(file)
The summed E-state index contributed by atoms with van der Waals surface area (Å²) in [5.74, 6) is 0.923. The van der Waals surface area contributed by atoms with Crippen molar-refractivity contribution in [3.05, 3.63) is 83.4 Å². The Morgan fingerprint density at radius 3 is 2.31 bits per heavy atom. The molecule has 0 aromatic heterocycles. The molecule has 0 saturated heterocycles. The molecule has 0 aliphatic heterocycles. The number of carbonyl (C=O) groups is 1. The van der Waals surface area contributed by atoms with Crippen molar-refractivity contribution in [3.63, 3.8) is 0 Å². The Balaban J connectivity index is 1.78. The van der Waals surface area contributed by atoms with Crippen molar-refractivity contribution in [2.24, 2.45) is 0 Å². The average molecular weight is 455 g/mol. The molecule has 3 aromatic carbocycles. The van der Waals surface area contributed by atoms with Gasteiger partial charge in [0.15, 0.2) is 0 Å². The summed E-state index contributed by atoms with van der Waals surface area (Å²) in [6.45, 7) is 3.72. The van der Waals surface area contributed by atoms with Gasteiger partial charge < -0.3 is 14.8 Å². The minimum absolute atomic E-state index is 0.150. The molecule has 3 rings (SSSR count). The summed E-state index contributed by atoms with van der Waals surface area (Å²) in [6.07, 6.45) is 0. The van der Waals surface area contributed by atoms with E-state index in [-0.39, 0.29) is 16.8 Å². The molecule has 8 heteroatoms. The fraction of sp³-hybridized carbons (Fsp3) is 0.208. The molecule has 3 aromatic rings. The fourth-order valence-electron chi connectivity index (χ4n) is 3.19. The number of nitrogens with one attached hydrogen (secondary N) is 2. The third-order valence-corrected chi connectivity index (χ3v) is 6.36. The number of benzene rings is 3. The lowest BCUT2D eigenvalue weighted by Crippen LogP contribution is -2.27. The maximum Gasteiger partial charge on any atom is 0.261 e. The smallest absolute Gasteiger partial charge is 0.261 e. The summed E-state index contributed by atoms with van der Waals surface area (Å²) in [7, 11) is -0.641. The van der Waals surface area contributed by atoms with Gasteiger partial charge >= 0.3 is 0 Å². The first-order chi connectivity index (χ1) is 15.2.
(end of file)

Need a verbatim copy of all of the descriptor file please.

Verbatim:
The summed E-state index contributed by atoms with van der Waals surface area (Å²) in [5.74, 6) is 0.923. The van der Waals surface area contributed by atoms with Crippen molar-refractivity contribution in [3.05, 3.63) is 83.4 Å². The Morgan fingerprint density at radius 3 is 2.31 bits per heavy atom. The molecule has 0 aromatic heterocycles. The molecule has 0 saturated heterocycles. The molecule has 0 aliphatic heterocycles. The number of carbonyl (C=O) groups is 1. The van der Waals surface area contributed by atoms with Crippen molar-refractivity contribution in [3.63, 3.8) is 0 Å². The Balaban J connectivity index is 1.78. The van der Waals surface area contributed by atoms with Crippen molar-refractivity contribution in [2.24, 2.45) is 0 Å². The average molecular weight is 455 g/mol. The molecule has 3 aromatic carbocycles. The van der Waals surface area contributed by atoms with Gasteiger partial charge in [0.15, 0.2) is 0 Å². The summed E-state index contributed by atoms with van der Waals surface area (Å²) in [6.45, 7) is 3.72. The van der Waals surface area contributed by atoms with Gasteiger partial charge < -0.3 is 14.8 Å². The minimum absolute atomic E-state index is 0.150. The molecule has 3 rings (SSSR count). The summed E-state index contributed by atoms with van der Waals surface area (Å²) in [6.07, 6.45) is 0. The van der Waals surface area contributed by atoms with E-state index in [-0.39, 0.29) is 16.8 Å². The molecule has 8 heteroatoms. The fraction of sp³-hybridized carbons (Fsp3) is 0.208. The molecule has 3 aromatic rings. The fourth-order valence-electron chi connectivity index (χ4n) is 3.19. The number of nitrogens with one attached hydrogen (secondary N) is 2. The third-order valence-corrected chi connectivity index (χ3v) is 6.36. The number of benzene rings is 3. The lowest BCUT2D eigenvalue weighted by Crippen LogP contribution is -2.27. The maximum Gasteiger partial charge on any atom is 0.261 e. The smallest absolute Gasteiger partial charge is 0.261 e. The summed E-state index contributed by atoms with van der Waals surface area (Å²) in [7, 11) is -0.641. The van der Waals surface area contributed by atoms with Gasteiger partial charge >= 0.3 is 0 Å². The first-order chi connectivity index (χ1) is 15.2.